Star Trek: The Next Generation
The Complete Season 3

Starring: Patrick Stewart
Certificate: PG
Available now

The third year of Captain Picard's command of the starship
Enterprise sees the return of Dr Beverly Crusher, several run-ins with the Romulans and Ferengi, a strange temporal event that resurrects Lt Tasha Yar, a visit from the Vulcan ambassador Sarek, and the threat of invasion by the dreaded Borg...

Season 3 is the year in which The Next Generation really hit its stride. There are no truly bad episodes in this entire box set.

That is not to say that every episode is perfect, however. The High Ground is an overly simplistic discourse about terrorism, and the episode has been afforded unwarranted fame by being banned by the BBC. Who Watches the Watchers? presents the rather patronising view that religious belief necessarily indicates a backward society - whereas later seasons, and the introduction of races such as the Bajorans, would take a more open-minded view about issues of faith. And Sarek relies on the extremely illogical premise that Picard (Patrick Stewart) is the only suitable recipient for the emotional impulses of Spock's elderly father Sarek (Mark Lenard), even though there are clearly plenty of other Vulcans on board the ship. However, this plot contrivance is a small price to pay for having a guest appearance by Mark Lenard and some terrific acting by Patrick Stewart.

More commendable episodes include Booby Trap, A Matter of Perspective and Hollow Pursuits, each of which uses the holodeck in a new and interesting way. Who says the holodeck never does anything but break down - this is certainly not the case during this season. Hollow Pursuits also introduces the popular recurring character of Reg Barclay (Dwight Schultz), a lovable loser whose lack of confidence makes a nice change from the usual examples of human perfection that inhabit the TNG universe.

The Romulans reappear in a couple of splendid political thrillers, The Enemy and The Defector, the latter of which keeps you guessing right up until the end. They also put in a cameo appearance in the intriguing "strange life form" story, Tin Man.

Another returning foe is the entity Q (John De Lancie), who appears, robbed of his powers, in the excellent Déjà Q. This is a more light-hearted instalment than the previous year's Q Who, but it contains many an uplifting moment, including the scene in which Q compliments Data (Brent Spiner) on his "humanity".

The most moving episode in the entire season has to be The Offspring, in which Data constructs his own daughter. A partial follow-up to the previous year's The Measure of a Man, this marks an impressive directorial debut by Jonathan (Commander Riker) Frakes, and boasts a real weepy of an ending.

At the opposite end of the emotional spectrum, Captain's Holiday offers a refreshing change of pace. This episode is unlike anything that Trek has done before - or, indeed, since. Picard assumes a more adventurous, even gung-ho, attitude when he becomes involved in the search for a missing treasure on the recreational planet Risa. The scheming Ferengi reappear here, and also in the episodes The Price and Ménage à Troi. The Price is of particular note for establishing concepts that would be developed in the next two Trek spin-off series, Deep Space Nine and Voyager, by featuring a wormhole that leads to the Delta Quadrant. Ménage à Troi is a rare article indeed: a Lwaxana Troi (Majel Barrett) episode that is actually very good!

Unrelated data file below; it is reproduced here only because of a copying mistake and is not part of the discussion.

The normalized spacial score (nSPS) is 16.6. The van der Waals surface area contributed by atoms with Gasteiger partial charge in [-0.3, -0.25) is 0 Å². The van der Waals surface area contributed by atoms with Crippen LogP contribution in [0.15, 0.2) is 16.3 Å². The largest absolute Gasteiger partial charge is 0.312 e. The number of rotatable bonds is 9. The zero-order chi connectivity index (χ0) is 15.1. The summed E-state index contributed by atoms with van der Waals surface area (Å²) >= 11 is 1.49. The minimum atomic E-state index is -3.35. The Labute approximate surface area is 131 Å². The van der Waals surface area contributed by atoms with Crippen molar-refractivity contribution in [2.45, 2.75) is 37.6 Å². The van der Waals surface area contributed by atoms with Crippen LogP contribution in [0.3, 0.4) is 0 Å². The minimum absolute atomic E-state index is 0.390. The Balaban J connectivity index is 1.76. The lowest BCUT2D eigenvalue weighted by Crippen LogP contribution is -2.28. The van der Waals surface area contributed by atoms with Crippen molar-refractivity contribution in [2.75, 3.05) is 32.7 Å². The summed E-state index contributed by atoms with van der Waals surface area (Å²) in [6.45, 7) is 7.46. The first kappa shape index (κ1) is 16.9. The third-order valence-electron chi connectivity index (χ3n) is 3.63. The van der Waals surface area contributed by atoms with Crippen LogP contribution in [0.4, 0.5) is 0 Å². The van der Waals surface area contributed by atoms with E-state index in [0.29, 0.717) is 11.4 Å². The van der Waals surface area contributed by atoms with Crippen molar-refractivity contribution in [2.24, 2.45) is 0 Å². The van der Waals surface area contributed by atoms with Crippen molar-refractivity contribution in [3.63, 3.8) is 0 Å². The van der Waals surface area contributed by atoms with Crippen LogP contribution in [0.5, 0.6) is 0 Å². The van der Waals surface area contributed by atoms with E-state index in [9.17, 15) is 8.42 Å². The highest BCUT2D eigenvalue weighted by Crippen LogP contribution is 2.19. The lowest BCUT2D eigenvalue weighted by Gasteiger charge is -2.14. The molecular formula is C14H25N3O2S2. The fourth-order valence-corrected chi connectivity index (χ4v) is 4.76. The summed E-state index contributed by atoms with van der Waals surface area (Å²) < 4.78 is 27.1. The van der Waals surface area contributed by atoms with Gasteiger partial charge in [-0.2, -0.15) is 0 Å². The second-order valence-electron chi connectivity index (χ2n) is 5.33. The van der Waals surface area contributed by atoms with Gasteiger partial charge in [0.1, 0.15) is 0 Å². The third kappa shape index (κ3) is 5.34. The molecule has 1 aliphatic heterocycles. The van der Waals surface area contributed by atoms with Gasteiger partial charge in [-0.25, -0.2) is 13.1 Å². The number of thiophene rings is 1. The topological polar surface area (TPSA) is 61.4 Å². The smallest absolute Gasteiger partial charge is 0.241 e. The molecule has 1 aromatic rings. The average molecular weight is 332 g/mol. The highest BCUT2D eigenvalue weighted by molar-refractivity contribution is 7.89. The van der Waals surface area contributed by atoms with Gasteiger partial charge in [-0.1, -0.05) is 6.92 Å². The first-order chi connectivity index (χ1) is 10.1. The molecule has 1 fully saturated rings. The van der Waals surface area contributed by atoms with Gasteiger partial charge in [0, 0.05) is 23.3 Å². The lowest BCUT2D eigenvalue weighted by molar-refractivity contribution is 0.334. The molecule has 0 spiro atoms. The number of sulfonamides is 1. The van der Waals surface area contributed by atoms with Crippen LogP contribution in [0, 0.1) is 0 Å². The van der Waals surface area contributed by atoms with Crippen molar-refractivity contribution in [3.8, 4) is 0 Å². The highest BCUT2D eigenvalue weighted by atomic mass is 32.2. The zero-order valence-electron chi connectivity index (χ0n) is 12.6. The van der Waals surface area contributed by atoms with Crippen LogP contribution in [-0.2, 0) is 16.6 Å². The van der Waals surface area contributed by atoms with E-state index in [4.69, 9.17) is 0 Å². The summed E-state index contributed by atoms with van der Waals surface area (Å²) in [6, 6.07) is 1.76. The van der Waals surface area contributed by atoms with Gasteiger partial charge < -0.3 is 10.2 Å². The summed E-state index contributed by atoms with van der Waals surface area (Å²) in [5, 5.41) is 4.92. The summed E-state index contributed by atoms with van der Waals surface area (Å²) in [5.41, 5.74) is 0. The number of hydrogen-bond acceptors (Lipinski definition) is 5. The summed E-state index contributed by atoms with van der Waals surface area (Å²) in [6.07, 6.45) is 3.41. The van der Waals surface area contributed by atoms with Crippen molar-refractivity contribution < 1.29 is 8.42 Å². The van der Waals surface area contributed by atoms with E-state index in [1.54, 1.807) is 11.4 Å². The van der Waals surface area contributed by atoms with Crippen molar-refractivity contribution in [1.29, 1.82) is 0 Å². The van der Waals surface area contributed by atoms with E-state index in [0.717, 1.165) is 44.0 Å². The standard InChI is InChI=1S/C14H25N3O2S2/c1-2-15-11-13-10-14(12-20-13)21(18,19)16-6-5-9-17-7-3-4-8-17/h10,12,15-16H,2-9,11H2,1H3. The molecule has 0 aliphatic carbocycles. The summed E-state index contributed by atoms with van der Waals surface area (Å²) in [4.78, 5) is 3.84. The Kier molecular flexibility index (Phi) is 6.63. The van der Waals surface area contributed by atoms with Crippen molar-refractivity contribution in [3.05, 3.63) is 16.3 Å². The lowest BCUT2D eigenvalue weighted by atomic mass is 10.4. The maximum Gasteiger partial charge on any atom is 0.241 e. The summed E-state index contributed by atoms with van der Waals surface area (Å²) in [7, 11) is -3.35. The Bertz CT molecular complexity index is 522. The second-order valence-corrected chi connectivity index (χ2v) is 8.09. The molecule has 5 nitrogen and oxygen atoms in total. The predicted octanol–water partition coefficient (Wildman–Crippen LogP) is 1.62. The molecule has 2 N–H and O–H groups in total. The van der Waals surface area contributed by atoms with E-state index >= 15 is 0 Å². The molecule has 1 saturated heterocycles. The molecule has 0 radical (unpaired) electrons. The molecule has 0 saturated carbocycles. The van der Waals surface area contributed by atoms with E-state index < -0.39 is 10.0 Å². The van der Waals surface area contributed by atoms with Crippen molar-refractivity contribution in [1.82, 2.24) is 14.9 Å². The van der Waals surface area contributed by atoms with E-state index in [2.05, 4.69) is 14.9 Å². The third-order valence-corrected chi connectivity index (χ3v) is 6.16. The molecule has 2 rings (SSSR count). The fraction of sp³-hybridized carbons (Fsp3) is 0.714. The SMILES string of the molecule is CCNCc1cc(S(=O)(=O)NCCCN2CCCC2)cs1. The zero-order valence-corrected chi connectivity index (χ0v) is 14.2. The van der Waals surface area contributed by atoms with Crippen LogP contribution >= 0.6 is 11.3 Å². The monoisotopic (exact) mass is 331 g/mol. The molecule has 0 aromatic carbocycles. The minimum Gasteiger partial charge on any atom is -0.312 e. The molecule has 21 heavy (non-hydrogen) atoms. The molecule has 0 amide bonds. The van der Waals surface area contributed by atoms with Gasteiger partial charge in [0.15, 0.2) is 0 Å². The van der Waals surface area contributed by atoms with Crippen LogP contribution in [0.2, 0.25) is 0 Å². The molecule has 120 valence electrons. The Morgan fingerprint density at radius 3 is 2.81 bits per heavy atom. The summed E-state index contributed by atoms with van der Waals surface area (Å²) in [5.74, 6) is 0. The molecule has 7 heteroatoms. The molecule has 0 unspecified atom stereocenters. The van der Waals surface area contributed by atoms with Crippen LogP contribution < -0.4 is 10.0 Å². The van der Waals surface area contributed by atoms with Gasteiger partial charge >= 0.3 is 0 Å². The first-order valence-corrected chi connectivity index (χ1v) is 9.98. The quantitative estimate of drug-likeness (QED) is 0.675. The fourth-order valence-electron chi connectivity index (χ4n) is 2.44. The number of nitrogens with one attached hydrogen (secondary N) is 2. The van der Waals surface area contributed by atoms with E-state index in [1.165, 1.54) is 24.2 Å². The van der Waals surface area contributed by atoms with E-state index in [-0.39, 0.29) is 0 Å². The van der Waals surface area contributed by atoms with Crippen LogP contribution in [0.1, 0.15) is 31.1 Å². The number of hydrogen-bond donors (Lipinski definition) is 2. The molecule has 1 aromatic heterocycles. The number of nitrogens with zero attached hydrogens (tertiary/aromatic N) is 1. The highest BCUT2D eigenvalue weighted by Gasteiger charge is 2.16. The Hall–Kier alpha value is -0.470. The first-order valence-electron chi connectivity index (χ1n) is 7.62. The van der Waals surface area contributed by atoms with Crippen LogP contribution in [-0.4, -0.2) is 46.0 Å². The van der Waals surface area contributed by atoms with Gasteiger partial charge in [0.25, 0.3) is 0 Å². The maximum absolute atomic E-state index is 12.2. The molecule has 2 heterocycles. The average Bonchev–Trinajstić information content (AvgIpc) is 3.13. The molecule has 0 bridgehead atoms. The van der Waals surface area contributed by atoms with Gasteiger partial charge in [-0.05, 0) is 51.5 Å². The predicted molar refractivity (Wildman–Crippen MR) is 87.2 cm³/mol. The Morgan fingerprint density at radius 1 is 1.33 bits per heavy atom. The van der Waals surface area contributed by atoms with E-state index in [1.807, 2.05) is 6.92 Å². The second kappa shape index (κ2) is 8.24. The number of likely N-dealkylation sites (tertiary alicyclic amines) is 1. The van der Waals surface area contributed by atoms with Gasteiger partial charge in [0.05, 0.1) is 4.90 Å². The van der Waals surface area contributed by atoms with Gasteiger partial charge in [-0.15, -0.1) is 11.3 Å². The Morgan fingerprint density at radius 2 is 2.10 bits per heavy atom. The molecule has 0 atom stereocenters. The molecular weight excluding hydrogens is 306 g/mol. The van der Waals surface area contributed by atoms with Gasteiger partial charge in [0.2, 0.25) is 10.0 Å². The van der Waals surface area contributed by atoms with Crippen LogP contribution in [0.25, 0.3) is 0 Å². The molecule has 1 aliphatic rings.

However, the true highlights of Season 3 are Yesterday's Enterprise and The Best of Both Worlds. The former takes a couple of irresistible plot elements - the trans-temporal encounter between two starships Enterprise and the resurrection of Tasha Yar (Denise Crosby) - and combines them in a fast-paced adventure packed with special effects. This breathtaking episode more than makes up for Yar's ignoble demise in the first season's Skin of Evil.

The Best of Both Worlds brings the year to a spectacular close. The final scene is the season cliffhanger to end all season cliffhangers, one that has never been bettered, either on a Star Trek series or on any other genre show. The drama's tense build-up is underscored by what I consider to be musician Ron Jones' best work for the series. Jones communicates a sense of foreboding from the very beginning of the episode, which culminates in a crescendo of colliding instruments that has to be heard to be believed.

An important design change takes place at the beginning of Season 3. Two-piece costumes with raised collars replace the old one-piece spandex outfits - for the foreground characters anyway - lending the crew, and thus the series, a more stately appearance than the previous "superhero" look. This change came about because the one-piece costumes had been so tight that they were placing undue pressure on the main actors' skeletal structures. Look at the non-speaking extras in the background, though, and you will see some of the spandex outfits still in use throughout this season.

As we have come to expect, the extra features on the final disc comprise documentary material cobbled together from old and new interviews with the cast and crew. Whereas the recollections offered on previous volumes didn't tell me much that I didn't already know, this time around I was surprised to learn of the script difficulties that affected the third season. The backstage chaos, which resulted from a severe shortage of usable scripts, is well and truly belied by the quality of the episodes contained within this box set.

To my mind, this is the best season of all.

Richard McGinlay

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